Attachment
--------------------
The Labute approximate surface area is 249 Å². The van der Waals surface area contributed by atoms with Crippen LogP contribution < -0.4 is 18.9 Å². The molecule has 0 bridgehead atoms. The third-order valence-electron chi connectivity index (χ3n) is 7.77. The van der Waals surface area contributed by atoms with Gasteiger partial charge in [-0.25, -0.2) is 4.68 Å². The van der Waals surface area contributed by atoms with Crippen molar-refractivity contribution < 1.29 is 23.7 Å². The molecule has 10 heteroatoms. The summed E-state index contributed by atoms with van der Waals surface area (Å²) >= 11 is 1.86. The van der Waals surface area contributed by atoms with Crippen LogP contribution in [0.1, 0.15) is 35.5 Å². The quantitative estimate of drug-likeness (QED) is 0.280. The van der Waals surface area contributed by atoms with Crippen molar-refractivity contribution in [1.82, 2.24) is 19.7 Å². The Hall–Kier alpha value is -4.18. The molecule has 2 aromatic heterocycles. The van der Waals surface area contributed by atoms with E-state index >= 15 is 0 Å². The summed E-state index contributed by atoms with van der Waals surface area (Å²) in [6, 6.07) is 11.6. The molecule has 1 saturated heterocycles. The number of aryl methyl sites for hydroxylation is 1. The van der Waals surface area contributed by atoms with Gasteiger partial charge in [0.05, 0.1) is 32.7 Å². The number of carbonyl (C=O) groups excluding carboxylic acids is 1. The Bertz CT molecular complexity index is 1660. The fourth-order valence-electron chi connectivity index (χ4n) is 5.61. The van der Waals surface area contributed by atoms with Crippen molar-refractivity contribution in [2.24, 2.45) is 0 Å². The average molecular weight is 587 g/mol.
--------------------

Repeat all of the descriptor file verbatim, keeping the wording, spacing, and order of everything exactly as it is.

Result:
The Labute approximate surface area is 249 Å². The van der Waals surface area contributed by atoms with Crippen LogP contribution < -0.4 is 18.9 Å². The molecule has 0 bridgehead atoms. The third-order valence-electron chi connectivity index (χ3n) is 7.77. The van der Waals surface area contributed by atoms with Gasteiger partial charge in [-0.25, -0.2) is 4.68 Å². The van der Waals surface area contributed by atoms with Crippen molar-refractivity contribution < 1.29 is 23.7 Å². The molecule has 10 heteroatoms. The summed E-state index contributed by atoms with van der Waals surface area (Å²) >= 11 is 1.86. The van der Waals surface area contributed by atoms with Crippen LogP contribution in [0.1, 0.15) is 35.5 Å². The quantitative estimate of drug-likeness (QED) is 0.280. The van der Waals surface area contributed by atoms with Crippen molar-refractivity contribution in [1.82, 2.24) is 19.7 Å². The Hall–Kier alpha value is -4.18. The molecule has 2 aromatic heterocycles. The van der Waals surface area contributed by atoms with E-state index >= 15 is 0 Å². The summed E-state index contributed by atoms with van der Waals surface area (Å²) in [6, 6.07) is 11.6. The molecule has 1 saturated heterocycles. The number of aryl methyl sites for hydroxylation is 1. The van der Waals surface area contributed by atoms with Gasteiger partial charge in [0.05, 0.1) is 32.7 Å². The number of carbonyl (C=O) groups excluding carboxylic acids is 1. The Bertz CT molecular complexity index is 1660. The fourth-order valence-electron chi connectivity index (χ4n) is 5.61. The van der Waals surface area contributed by atoms with Crippen molar-refractivity contribution in [2.24, 2.45) is 0 Å². The average molecular weight is 587 g/mol.